When they decided to do the bike ride and lobster bake, Chris was not in good shape. “I was pretty close to dead at that time, but I wasn’t totally dead,” he explains with a wry smile. “I didn’t have much function in my right leg, I couldn’t feel most of my pelvis, and things were a little sketchy, but I decided to try riding my bike. I rode about 12 miles and thought as least I can do that, let’s do it! As for the name we chose— Not Dead Yet — it’s easy to remember and it evokes what we’re trying to accomplish. It’s 100 percent about cancer survivorship issues and trying to help people through a difficult time.”

“The name is really more of a testament to what it takes to survive and that’s true for the caregivers, probably doubly so, as well as the patients,” says Dave. “We like the name. It has a history and personal meaning for us. Having a sense of humor is also important to both of us.”

“There are very few things in life as isolating or terrifying as being told you have cancer and anything that can lessen the blow is a good thing in my book, “concludes Chris. “We think the Cancer Community Center is fantastic at helping people through a really bad situation. That’s why we support them, and if we have to take a little heat for the name of our bike ride, so be it.”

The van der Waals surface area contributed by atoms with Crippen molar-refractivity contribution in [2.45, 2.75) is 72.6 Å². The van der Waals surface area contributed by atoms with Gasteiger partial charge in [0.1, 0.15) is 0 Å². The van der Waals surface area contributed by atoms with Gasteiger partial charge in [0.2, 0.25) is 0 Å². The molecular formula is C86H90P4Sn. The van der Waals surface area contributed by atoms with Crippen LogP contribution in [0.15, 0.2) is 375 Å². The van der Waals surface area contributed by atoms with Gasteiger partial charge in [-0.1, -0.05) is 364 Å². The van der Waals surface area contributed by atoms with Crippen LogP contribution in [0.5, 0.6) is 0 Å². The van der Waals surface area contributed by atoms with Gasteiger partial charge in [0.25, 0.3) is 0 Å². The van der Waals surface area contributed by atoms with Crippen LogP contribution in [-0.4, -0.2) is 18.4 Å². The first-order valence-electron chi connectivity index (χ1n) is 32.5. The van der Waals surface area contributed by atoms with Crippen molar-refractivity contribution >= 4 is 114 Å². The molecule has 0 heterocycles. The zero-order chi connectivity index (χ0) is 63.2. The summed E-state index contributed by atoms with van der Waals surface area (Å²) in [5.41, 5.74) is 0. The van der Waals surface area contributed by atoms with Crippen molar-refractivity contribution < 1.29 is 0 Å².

The Fight Back Festival

Last year’s Fight Back Festival, including the Not Dead Yet bike ride, was a huge success. With the support of about 800 bikers, runners, walkers and event sponsors, more than $90,000 was raised to support the Cancer Community Center’s free programs and services.

Not Dead Yet Bike Race2013 Courtesy Maine Running Photos

Runners 2013 Fight Back Festival2013 Courtesy Maine Running Photos

2013 Courtesy me, Diane Atwood

This year, the goal is to raise $110,000!

2014 Fight Back Festival

Saturday, September 27, 2014

Pineland Farms Visitors Center
15 Farm View Drive
New Gloucester, ME

2014 Fight Back Festival poster

About 250 volunteers are needed to make sure the festival runs smoothly. By the way, you can participate in an event and also be a volunteer. For more information about the Cancer Community Center, the Fight Back Festival, including the Not Dead Yet Bike Ride — how to particpate, how to donate, how to volunteer at the festival — visit fightbackfestival.org.

If you’d like to read about another cancer survivor with a sense of humor who is participating in the festival, check out the Cancer Community Center’s blog post: Meet Peter: Facing Cancer at Age 42 with Humor and Generosity.

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Diane Atwood

About Diane Atwood

For more than 20 years, Diane Atwood was the health reporter on News Center 6. She's now a regular guest on the Morning Report. Before she became a health reporter, Diane was a radiation therapist/dosimetrist at Maine Medical Center. In 2000, she left the world of reporting to manage marketing and public relations for Mercy Hospital. In 2011, she decided to pursue a longtime dream of being a freelance writer and launched her award-winning blog Catching Health with Diane Atwood.